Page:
Reprinted from "Housing: Discrimination and Inclusion" issue of Visions Journal, 2015, 10 (3), p. 8
According to the 2014 Metro Vancouver Homeless Count, there are at least 2,777 people without housing in the Metro Area. Of this number, 610 (or 34%) self-reported having a mental illness; 871 (or 49%) reported an addiction.1
Numbers like this tend to wash over us—but each of these people is someone who has been let down by a broken social network, and literally marginalized to dehumanizing shelters and the street. They are, in essence, excluded from society altogether.
There can be no clearer indication of discrimination when illness—mental illness and/or addiction—is an indicator of being without any home at all. One of the main reasons for this is that the idea of housing as a human right has been abandoned, with a consequent erosion and outright elimination of public housing programs. The federal government cancelled the national housing plan in 1993.2 And, since the provincial Liberals came to power in 2001, BC Housing has become a broken institution, leaving hundreds of people on waiting lists for years. According to BC Housing’s 2009-2010 annual report, over 10,000 people were on that list.3
An unworkable economy
In Vancouver, profit has become the measure of successful housing projects. The people who cannot keep pace with the cost of housing are thrust aside into decaying single room occupancy (SRO) stock. The rental cost of an SRO has risen dramatically, averaging $469 in 2013, com-pared to the shelter portion on an assistance cheque, which is $375.4 On disability assistance, which is stuck at $902/month, people with a disability who don’t have outside help can easily end up paying over half their income on rent.
After a lengthy manic episode, I finally crashed and found myself in St. Paul’s Hospital; I was diagnosed with bipolar and post-traumatic stress (PTSD ) disorders. I was released without a fixed address, managed to get on welfare ($510/month, then) and stumbled around in a medicated fog. I spent $410 a month on rent for a room with a sink, a hot plate and a bar fridge—located in East Vancouver about six metres from the railway tracks and a block from the rendering plant and the chicken slaughterhouse. Not surprisingly, I became much more crazy and sleepless as my senses of security and stability eroded.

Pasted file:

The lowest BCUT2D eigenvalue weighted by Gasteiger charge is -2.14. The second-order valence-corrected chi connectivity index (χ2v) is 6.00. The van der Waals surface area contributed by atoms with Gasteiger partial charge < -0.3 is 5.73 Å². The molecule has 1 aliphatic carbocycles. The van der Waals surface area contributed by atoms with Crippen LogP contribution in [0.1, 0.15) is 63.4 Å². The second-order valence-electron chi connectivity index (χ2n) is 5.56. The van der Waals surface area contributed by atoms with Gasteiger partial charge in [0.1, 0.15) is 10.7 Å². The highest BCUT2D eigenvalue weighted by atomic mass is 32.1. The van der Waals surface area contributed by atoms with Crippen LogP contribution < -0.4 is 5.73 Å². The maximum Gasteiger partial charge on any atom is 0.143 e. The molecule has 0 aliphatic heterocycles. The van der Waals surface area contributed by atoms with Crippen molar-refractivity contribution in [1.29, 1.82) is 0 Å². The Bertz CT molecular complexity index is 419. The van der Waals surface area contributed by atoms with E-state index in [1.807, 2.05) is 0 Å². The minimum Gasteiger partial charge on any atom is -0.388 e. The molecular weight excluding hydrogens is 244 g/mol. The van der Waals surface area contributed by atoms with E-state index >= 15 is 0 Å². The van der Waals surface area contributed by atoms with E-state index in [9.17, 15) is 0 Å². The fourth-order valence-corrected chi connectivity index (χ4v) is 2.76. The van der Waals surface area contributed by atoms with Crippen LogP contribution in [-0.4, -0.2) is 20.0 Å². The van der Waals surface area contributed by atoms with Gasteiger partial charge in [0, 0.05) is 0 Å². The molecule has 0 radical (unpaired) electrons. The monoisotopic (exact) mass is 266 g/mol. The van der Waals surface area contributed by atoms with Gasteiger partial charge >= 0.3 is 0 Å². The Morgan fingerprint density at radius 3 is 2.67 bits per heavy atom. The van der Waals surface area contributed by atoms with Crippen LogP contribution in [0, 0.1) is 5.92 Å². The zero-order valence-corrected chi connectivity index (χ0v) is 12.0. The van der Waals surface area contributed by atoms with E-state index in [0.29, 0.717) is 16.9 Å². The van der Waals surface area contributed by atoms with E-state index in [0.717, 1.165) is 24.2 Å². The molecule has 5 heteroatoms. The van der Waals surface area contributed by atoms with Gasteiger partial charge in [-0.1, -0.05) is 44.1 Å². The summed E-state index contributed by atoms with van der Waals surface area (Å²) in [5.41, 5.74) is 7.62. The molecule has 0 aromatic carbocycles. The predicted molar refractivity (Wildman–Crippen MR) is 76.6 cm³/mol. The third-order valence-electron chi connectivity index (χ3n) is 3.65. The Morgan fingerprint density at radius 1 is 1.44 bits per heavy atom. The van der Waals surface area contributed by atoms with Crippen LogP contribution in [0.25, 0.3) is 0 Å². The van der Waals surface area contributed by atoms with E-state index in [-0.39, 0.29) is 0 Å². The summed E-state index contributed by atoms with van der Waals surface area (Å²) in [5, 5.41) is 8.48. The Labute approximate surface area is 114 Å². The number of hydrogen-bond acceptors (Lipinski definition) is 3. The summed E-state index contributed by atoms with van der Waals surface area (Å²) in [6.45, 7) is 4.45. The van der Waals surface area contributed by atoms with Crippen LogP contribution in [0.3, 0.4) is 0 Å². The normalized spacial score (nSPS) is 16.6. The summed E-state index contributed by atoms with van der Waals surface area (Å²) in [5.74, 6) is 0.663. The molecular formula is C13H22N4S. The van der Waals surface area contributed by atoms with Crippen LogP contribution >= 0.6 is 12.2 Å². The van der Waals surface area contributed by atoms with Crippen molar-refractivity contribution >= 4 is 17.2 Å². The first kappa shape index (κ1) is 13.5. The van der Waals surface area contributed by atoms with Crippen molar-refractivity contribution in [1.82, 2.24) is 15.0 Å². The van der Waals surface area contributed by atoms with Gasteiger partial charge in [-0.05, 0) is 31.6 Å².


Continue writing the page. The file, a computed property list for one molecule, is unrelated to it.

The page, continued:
I lived in this situation—as do many people—for over four years. These kinds of housing are the opposite of places for hope, dignity and recovery—actually, you get worse.
Better than the streets, but still institutional
For a wider view, consider what’s called The Hotel Study. It notes the prevalence of serious medical conditions among residents of SRO hotels: 74.4% of people had any mental illness; psychosis was present in almost half (47%). The study concludes that “collaborative care strategies may have a role in improving the health of persons living in these circumstances and needs to be investigated.”5 Making that statement is like the psychiatrist treating you with pills only, without considering the whole person.
Collaborative care (i.e., multiple health care providers with different specialties providing comprehensive care across diverse settings) is good policy, but surely the real point of The Hotel Study is that people shouldn’t be living in grotesquely unhealthy hotels in conditions of abject poverty. Indeed, any serious public policy on public health in Canada must recognize that ensuring safe, secure and dignified housing for all is basic to the health of both marginalized individuals and society as a whole. Decent and dignified housing is directly linked to good health and dignified lives for people living with a mental illness.
In 2010, I moved into supportive housing. This is the new paradigm for people with mental illnesses who are poor—a solution to living in an SRO. The idea is to combine stable housing with services for the “hard to house,” such as health management, which includes administering prescriptions, and food.
The improvement in my life due to having not only a door between me and the night, but a bathroom and a kitchen is immense. I lived over a year without a home, and spent a few more years in unsafe and unhealthy single rooms. The security of a self-contained home has allowed me to work as an artist and an activist. (I spent over two years on the City of Vancouver’s Downtown Eastside Local Area Planning Committee. Unfortunately, the final product of this committee’s work is woefully inadequate for the basic housing need in the neighbourhood. Homelessness has only increased, as the Tent City in Oppenheimer Park this past fall dramatically showed.)